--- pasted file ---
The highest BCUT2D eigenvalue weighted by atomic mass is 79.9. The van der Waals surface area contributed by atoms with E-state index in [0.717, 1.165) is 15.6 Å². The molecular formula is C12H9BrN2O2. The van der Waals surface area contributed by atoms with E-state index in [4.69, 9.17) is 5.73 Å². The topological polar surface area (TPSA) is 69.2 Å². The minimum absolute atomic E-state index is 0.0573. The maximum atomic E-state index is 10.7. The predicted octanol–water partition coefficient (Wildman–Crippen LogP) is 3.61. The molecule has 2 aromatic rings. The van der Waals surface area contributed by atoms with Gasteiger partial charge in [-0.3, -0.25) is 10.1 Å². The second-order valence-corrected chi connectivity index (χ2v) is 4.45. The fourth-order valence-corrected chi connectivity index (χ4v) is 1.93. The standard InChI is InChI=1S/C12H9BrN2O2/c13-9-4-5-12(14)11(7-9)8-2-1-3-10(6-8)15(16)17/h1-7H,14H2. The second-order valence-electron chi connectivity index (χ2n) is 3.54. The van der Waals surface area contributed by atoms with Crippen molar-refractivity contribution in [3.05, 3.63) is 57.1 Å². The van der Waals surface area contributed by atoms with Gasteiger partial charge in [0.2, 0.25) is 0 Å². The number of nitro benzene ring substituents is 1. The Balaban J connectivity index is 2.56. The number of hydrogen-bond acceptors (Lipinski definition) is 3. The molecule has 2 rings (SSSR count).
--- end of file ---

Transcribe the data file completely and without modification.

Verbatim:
The highest BCUT2D eigenvalue weighted by atomic mass is 79.9. The van der Waals surface area contributed by atoms with E-state index in [0.717, 1.165) is 15.6 Å². The molecular formula is C12H9BrN2O2. The van der Waals surface area contributed by atoms with E-state index in [4.69, 9.17) is 5.73 Å². The topological polar surface area (TPSA) is 69.2 Å². The minimum absolute atomic E-state index is 0.0573. The maximum atomic E-state index is 10.7. The predicted octanol–water partition coefficient (Wildman–Crippen LogP) is 3.61. The molecule has 2 aromatic rings. The van der Waals surface area contributed by atoms with Gasteiger partial charge in [-0.3, -0.25) is 10.1 Å². The second-order valence-corrected chi connectivity index (χ2v) is 4.45. The fourth-order valence-corrected chi connectivity index (χ4v) is 1.93. The standard InChI is InChI=1S/C12H9BrN2O2/c13-9-4-5-12(14)11(7-9)8-2-1-3-10(6-8)15(16)17/h1-7H,14H2. The second-order valence-electron chi connectivity index (χ2n) is 3.54. The van der Waals surface area contributed by atoms with Crippen molar-refractivity contribution in [3.05, 3.63) is 57.1 Å². The van der Waals surface area contributed by atoms with Gasteiger partial charge in [0.2, 0.25) is 0 Å². The number of nitro benzene ring substituents is 1. The Balaban J connectivity index is 2.56. The number of hydrogen-bond acceptors (Lipinski definition) is 3. The molecule has 2 rings (SSSR count).